|TRANSFIGURATION, THE |
The transformation of Jesus in His appearance with Moses and Elijah before Peter, James, and John (Matthew 17:1-13;
Luke 9:28-36; compare
2 Peter 1:16-18).
The Accounts The event took place shortly after the confession at Caesarea Philippi, the first passion prediction, and a discourse on the cost of discipleship. Jesus took Peter, James, and John to a mountain where the event took place. Jesus' personal appearance and that of His garments were changed. Moses and Elijah appeared and talked with Jesus. Peter said it was good to be there, and they should build three booths. A cloud came over them, and God spoke from the cloud identifying Jesus as His Son (compare the voice at the baptism) and commanding the disciples to hear Him. When the cloud lifted, Jesus was alone with the disciples, who were afraid. Jesus told the disciples to tell no one.
Aside from minor differences in wording, Mark alone states that Jesus' garments became so white that no bleacher could brighten them and that Peter did not know what to say. Also Mark alone has no reference to a change in Jesus' face. Matthew alone indicates that God expressed His pleasure with Jesus, that the disciples fell on their faces, and that Jesus touched them to get them up. Instead of the six days of Matthew and Mark, Luke has about eight days. He alone indicated that Jesus and the disciples were praying, that Moses and Elijah conversed with Jesus about His coming death, that the disciples were sleepy, and that they saw Jesus' glory. Luke alone has “chosen” rather than “beloved Son.” In Matthew, Jesus is addressed as Lord, in Mark as Rabbi, and in Luke as Master.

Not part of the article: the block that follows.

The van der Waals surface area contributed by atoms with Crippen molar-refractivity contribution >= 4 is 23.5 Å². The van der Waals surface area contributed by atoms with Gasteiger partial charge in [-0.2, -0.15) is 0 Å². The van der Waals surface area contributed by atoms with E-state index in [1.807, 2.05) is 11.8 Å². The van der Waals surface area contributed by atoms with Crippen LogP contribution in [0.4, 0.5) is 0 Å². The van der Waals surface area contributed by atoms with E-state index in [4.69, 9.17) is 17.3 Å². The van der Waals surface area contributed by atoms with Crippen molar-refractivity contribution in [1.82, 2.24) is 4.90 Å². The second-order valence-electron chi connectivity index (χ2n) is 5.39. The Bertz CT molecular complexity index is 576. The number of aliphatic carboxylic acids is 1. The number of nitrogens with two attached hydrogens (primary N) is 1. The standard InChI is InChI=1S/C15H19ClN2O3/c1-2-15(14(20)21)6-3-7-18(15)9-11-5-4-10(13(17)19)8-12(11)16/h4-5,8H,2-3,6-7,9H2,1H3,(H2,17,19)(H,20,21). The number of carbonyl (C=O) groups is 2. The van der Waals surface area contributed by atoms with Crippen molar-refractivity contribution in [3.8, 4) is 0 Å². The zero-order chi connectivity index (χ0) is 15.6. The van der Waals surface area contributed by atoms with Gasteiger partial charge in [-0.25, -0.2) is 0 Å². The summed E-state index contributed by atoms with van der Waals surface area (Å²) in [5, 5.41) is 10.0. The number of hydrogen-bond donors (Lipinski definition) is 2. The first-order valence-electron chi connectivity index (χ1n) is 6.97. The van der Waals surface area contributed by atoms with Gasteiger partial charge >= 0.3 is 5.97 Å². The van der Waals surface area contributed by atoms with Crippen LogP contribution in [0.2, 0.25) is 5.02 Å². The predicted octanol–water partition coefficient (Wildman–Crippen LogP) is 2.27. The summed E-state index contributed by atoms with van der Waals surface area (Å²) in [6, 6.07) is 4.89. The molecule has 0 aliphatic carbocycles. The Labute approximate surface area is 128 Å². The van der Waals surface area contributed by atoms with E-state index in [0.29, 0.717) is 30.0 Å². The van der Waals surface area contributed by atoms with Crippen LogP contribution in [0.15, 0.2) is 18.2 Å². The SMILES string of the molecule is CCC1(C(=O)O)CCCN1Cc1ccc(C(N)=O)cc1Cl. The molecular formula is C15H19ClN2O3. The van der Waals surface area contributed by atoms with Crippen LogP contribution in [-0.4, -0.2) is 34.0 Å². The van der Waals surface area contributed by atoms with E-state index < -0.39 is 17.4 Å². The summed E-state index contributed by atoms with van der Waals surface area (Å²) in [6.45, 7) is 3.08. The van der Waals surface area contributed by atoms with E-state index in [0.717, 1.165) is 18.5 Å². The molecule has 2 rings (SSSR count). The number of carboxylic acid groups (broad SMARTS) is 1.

The Nature of the Event It has often been claimed that the story is a misplaced resurrection appearance; but it is Moses and Elijah, not Jesus, who appear, and there is no reference to them or a voice from heaven in any other resurrection account. Others have claimed that the transfiguration was not an objective but a visionary experience. This is possible, but there is no more of the miraculous in three different disciples actually having similar visions than in a historical event, which is certainly what the writers described.
The Place The traditional site is Mount Tabor in lower Galilee, but it is not a high mountain (only 1,850 feet) and was probably fortified and inaccessible in Jesus' day. Much more likely is Mount Hermon (9,100 feet) to the north of Caesarea Philippi. See Hermon.
Meaning A mountain in the Bible is often a place of revelation. Moses and Elijah represented the law and the prophets respectively, which testify to but must give way to Jesus. (The latter is the reason why Peter's suggestion was improper.) Moses and Elijah themselves were heralds of the Messiah (Deuteronomy 18:15;
Malachi 4:5-6). The three booths suggest the Feast of the Tabernacles which symbolizes a new situation, a new age. Clouds represent divine presence. The close connection of the transfiguration with the confession and passion prediction is significant. The Messiah must suffer; but glorification and enthronement, not suffering, is His ultimate fate. These involve resurrection, ascension, and return in glory. The disciples needed the reassurance of the transfiguration as they contemplated Jesus' death and their future sufferings. See Jesus, Life and Ministry.